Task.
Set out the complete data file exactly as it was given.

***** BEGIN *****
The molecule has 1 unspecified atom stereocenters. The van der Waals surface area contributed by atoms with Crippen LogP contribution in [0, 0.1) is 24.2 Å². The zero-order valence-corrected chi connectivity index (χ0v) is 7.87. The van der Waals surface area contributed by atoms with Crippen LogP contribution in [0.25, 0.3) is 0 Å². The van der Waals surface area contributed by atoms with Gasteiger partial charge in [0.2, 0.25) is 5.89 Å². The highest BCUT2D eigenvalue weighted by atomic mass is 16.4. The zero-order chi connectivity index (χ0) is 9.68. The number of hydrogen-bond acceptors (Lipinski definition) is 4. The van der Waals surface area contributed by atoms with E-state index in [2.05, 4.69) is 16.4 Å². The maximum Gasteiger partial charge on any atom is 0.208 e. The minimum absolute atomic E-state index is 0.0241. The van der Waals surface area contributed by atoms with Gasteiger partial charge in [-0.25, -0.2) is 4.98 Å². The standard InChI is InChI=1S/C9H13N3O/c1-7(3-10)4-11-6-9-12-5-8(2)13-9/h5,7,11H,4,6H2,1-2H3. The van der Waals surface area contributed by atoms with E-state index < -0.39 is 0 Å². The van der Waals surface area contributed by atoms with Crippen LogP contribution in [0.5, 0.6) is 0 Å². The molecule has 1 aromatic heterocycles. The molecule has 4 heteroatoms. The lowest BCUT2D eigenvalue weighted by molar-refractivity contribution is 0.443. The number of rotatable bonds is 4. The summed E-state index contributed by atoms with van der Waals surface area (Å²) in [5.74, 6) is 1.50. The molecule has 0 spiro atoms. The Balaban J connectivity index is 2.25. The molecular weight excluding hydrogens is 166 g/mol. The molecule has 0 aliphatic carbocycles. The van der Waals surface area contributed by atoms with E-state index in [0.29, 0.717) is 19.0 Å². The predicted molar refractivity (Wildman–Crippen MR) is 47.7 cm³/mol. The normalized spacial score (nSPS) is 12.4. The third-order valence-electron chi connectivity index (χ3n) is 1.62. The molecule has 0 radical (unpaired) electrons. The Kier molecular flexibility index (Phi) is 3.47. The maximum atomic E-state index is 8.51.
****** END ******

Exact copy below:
The molecule has 1 unspecified atom stereocenters. The van der Waals surface area contributed by atoms with Crippen LogP contribution in [0, 0.1) is 24.2 Å². The zero-order valence-corrected chi connectivity index (χ0v) is 7.87. The van der Waals surface area contributed by atoms with Crippen LogP contribution in [0.25, 0.3) is 0 Å². The van der Waals surface area contributed by atoms with Gasteiger partial charge in [0.2, 0.25) is 5.89 Å². The highest BCUT2D eigenvalue weighted by atomic mass is 16.4. The zero-order chi connectivity index (χ0) is 9.68. The number of hydrogen-bond acceptors (Lipinski definition) is 4. The van der Waals surface area contributed by atoms with E-state index in [2.05, 4.69) is 16.4 Å². The maximum Gasteiger partial charge on any atom is 0.208 e. The minimum absolute atomic E-state index is 0.0241. The van der Waals surface area contributed by atoms with Gasteiger partial charge in [-0.25, -0.2) is 4.98 Å². The standard InChI is InChI=1S/C9H13N3O/c1-7(3-10)4-11-6-9-12-5-8(2)13-9/h5,7,11H,4,6H2,1-2H3. The van der Waals surface area contributed by atoms with E-state index < -0.39 is 0 Å². The van der Waals surface area contributed by atoms with Crippen LogP contribution in [0.5, 0.6) is 0 Å². The molecule has 1 aromatic heterocycles. The molecule has 4 heteroatoms. The lowest BCUT2D eigenvalue weighted by molar-refractivity contribution is 0.443. The number of rotatable bonds is 4. The summed E-state index contributed by atoms with van der Waals surface area (Å²) in [5.74, 6) is 1.50. The molecule has 0 spiro atoms. The Balaban J connectivity index is 2.25. The molecular weight excluding hydrogens is 166 g/mol. The molecule has 0 aliphatic carbocycles. The van der Waals surface area contributed by atoms with E-state index in [0.29, 0.717) is 19.0 Å². The predicted molar refractivity (Wildman–Crippen MR) is 47.7 cm³/mol. The normalized spacial score (nSPS) is 12.4. The third-order valence-electron chi connectivity index (χ3n) is 1.62. The molecule has 0 radical (unpaired) electrons. The Kier molecular flexibility index (Phi) is 3.47. The maximum atomic E-state index is 8.51.